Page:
Video: 2-D Art Copy Photography

First of all, is that an awesome quilt or what?

Ditto the copy shot. Getting something like this to translate to a digital file is no small feat. It takes even lighting and attention to detail that borders on obsessive-compulsive behavior.

Ever wonder what goes into a large-scale, high-quality copy shot? Strobist reader Ben Peoples has posted a time-lapse YouTube video of his copy photography process. He clearly shoots a lot of 2-D objects for people. Or Peoples, if he is doing it for himself.

The basic techniques is even-field lighting with a pair of Alien Bees, But he also uses a speedlight on a nearby stand to direct a little kiss of light wherever he wants, for emphasis or texture. Nice.

If you wanna know more, watch the video. But whatever you do, check out the quilt at hi-res. It's awesome, as are Ben's copy art skills.


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Blogger Bill Morgan said...

I've got a very similar set up for Flat Art photography ... quilitArt.

I would agree: this is not easy.

Getting the light evenly to all four corners is a great exercise in learning about light.

The video was fun and actually verifies that my set up was right on target ... but, I used four lights aimed at each corner for larger quilts (8' x 10' and larger). Smaller quilts light easily with ben's setup. Well done.

March 29, 2007 10:35 AM  
Anonymous Ben said...


I think 4 lights would work better-- in the video I initially had the lights much closer to the board, but then moved them out as I was getting a nice evenly lit spot in the middle.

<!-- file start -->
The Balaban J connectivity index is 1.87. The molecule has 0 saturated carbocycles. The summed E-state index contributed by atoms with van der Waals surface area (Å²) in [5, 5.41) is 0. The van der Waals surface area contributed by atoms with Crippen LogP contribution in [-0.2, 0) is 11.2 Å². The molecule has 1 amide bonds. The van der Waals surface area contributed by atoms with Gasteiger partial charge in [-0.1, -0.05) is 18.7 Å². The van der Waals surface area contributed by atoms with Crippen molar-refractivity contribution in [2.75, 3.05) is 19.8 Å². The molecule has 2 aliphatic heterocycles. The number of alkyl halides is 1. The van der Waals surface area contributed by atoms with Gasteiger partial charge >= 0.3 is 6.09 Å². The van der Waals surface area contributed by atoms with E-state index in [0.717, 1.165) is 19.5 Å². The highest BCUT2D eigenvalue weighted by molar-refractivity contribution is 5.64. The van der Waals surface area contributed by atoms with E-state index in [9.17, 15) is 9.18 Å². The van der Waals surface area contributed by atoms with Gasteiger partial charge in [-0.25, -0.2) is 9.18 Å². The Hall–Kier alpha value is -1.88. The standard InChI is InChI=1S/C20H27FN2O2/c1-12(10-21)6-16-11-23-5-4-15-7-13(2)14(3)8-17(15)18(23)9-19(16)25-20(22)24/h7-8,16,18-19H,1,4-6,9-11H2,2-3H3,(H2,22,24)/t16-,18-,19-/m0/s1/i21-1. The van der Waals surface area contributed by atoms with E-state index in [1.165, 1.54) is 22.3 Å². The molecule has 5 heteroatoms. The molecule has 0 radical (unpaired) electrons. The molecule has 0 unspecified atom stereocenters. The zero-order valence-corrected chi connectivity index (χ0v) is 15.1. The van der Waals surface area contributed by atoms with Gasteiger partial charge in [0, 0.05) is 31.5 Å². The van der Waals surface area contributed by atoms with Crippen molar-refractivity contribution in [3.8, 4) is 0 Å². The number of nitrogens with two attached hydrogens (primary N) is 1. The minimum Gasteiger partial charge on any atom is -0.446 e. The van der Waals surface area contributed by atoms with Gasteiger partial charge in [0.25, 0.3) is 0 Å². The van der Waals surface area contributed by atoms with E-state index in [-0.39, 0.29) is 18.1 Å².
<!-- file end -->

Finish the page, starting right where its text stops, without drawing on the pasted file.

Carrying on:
This set up did give me enough evenly lit area to do the entire grey muslin (128"x120") dead flat, but I wasn't able to shoot much above f/8 @ ISO200.

March 29, 2007 12:20 PM  
Blogger Matthew said...

Great video, I would say that this is the best way to light a quilt without strip banks. Strip banks are ideal in this situation.

March 29, 2007 12:27 PM  
Anonymous Anonymous said...

I agree with matthew - strip banks are best. We shoot copy work all the time and I don't agree with the hand holding of the camera as good technique at all. That just leaves things having to be skewed later on in PS. Get things right as much as you can in the shoot so your PS is minimal.

March 29, 2007 1:10 PM  
Anonymous Amber said...

Awesome video...and great copy images! I always enjoy watching another phtographer doing their thing...

I don't know why, but the hyper-active fan in the background cracks me up.... looks really pleased with itself to be cooling you ;)

March 29, 2007 3:16 PM  
Blogger Erik said...

Hey! I was going to say I loved the fan too! "Hyper-active" -Ha! That's it exactly!

Thank you for this great video Ben! Was that a commercially prepared color standard you were using?

March 29, 2007 8:39 PM  
Anonymous Anonymous said...

BUT - who made the quilt???? I admire the photography. BUT - WHO?

March 30, 2007 7:16 AM  
Anonymous Ben said...

Hey -- FYI, I accidentally deleted the photo from flickr. It is back up, but is of course named differently. New link is here:


January 10, 2008 2:25 AM  
Blogger David Weaver said...

Thanks for the tips on the Alien Bees! What happened to the video?

July 08, 2008 5:32 PM  
Blogger TrueSilver said...

I would say nothing would be possible without the fan's reassuring presence on the far left. :)

Great job, really enjoyed watching the setup.

March 03, 2011 1:06 AM  
Blogger j. d. spurlock said...

I'm looking for someone in Chicago to shoot 2 paintings.
please email me at

vanguardpub (a)

March 19, 2012 1:08 PM  
Blogger Javier Sanchez said...

Just got booked to shoot a 28' by 8' quilt. Pray for me.

April 17, 2012 2:41 PM  

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